For our 2018 conferences, the Library Publishing Coalition and the Association of University Presses collaborated on a Cross-Pollination Registration Waiver Program. The program sent two AUPresses members to the Library Publishing Forum and two LPC members to the AUPresses Annual Meeting. Each of the recipients was asked to write a reflection on their experience and on opportunities for libraries and presses to work together towards our shared goals. This post is by Jana Faust, University of Nebraska Press. Read the whole series.
“A couple of things that stood out to me at the conference were individuals’ passion for their work and their commitment to a set of values that would create a culture of inclusivity.”
The University of Nebraska Press and University of Nebraska–Lincoln Libraries often collaborate but they continue to be separate units of the university. It is most common for UNP to work with the UNL Libraries’ Center for Digital Research in the Humanities (specific examples include the Willa Cather Archive and The Journals of the Lewis & Clark Expedition Online), Archives and Special Collections, and the institutional repository.
I went into the Library Publishing Forum not knowing very much about the more recent models of library publishing programs except that it has become more common for institutions to merge what had traditionally been two separate programs. I hoped to learn more about the purpose of these new models and how they differ from more traditional publishing. One thing that became apparent immediately is that there is as much variety in library publishing (in size, output, and workflow) as there is in university press publishing.
A couple of things that stood out to me at the conference were individuals’ passion for their work and their commitment to a set of values that would create a culture of inclusivity. In order to create the desired culture, many of these programs started by determining their values and then used those values as the foundation of their publishing programs. I would have expected the planning stage to focus more on practical issues: what types of content or subject areas to publish, how to handle peer review, and so forth. Instead, they often first documented their commitment to a culture of diversity, inclusivity, accessibility, and equity. I found the keynote by Cathy Kudlick, professor of history and director of the Paul K. Longmore Institute on Disability at San Francisco State University, particularly enlightening. She urged attendees to “see disability as a tool for thinking differently about the world,” to picture pirates as disability action figures, and to go beyond compliance. In addition, she described people with disabilities as being the world’s best problem solvers.
Open access was also typically listed as a requirement in pursuit of that culture. While many university presses have been experimenting with open access (with more and more actively involved in it—for example, the University of Minnesota Press’s Manifold project was well-represented at the meeting), it is not the norm for a press to require it. Given that presses are usually required to be self-sustaining and libraries are not, it makes sense that libraries would have the interest and ability to implement an open access program ahead of the university presses.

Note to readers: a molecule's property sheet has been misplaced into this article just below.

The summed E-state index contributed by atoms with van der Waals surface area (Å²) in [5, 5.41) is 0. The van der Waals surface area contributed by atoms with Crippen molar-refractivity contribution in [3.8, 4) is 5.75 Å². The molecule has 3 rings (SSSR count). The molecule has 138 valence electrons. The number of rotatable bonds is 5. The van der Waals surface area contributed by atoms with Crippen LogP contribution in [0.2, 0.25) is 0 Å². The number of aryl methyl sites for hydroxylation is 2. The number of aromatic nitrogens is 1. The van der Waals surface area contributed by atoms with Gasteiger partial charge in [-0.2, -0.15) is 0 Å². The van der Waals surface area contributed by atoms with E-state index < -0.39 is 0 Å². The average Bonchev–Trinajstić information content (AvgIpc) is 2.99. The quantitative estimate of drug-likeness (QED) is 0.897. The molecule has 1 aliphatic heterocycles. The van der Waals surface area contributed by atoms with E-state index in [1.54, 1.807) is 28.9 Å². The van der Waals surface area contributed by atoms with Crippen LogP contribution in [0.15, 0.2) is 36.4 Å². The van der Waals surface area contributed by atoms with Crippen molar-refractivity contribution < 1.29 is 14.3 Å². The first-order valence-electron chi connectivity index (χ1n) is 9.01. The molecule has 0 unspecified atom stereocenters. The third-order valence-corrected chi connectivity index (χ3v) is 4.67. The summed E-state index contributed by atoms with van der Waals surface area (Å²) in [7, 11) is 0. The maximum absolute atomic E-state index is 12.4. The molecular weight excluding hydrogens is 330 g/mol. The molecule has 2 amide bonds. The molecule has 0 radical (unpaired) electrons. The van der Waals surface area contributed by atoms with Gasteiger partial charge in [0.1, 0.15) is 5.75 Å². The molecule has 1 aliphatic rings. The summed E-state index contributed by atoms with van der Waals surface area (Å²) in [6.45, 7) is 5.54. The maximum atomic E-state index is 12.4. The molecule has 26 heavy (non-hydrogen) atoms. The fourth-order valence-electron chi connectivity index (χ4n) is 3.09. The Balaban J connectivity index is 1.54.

One of the things that surprised me was the relative lack of sessions focusing on editorial, design, and production. Many of the programs provide a means of creating content and/or providing access to content, but there is little gatekeeping. Library publishers see the creation and dissemination of content as part of the library’s mission to serve its community (whether that means the university, the town/city, or the state), typically without the need to be directly involved with the content in the same hands-on way as press publishers. Alternately, we at university presses typically rely on experienced acquisitions editors to build relationships with scholars and curate our list of titles each season, peer reviewers to require improvements or approve projects as-is, copyeditors and production editors to assure quality and consistency, and designers and typesetters to put it all together in an attractive package. It is expensive and time-consuming, but it is at the core of what we do.
UNP has something in common with many library publishers in that our “Journals” department is actually the “Journals: Management and Publishing Solutions” department. In addition to publishing scholarly journals and managing scholarly societies, it offers à la carte or comprehensive publishing services to a number of clients, an example of which is its ongoing arrangement to produce the educational publications of Nebraska Extension.
Libraries and publishers have always been part of the same larger books ecosystem. Our relationships to each other and to our institutions continue to evolve, and we continue to have much to learn from each other. I am grateful to have been a recipient of the cross-pollination grant and hope to become a regular attendee of the Library Publishing Forum.
Manager, Digital Assets & IT
University of Nebraska Press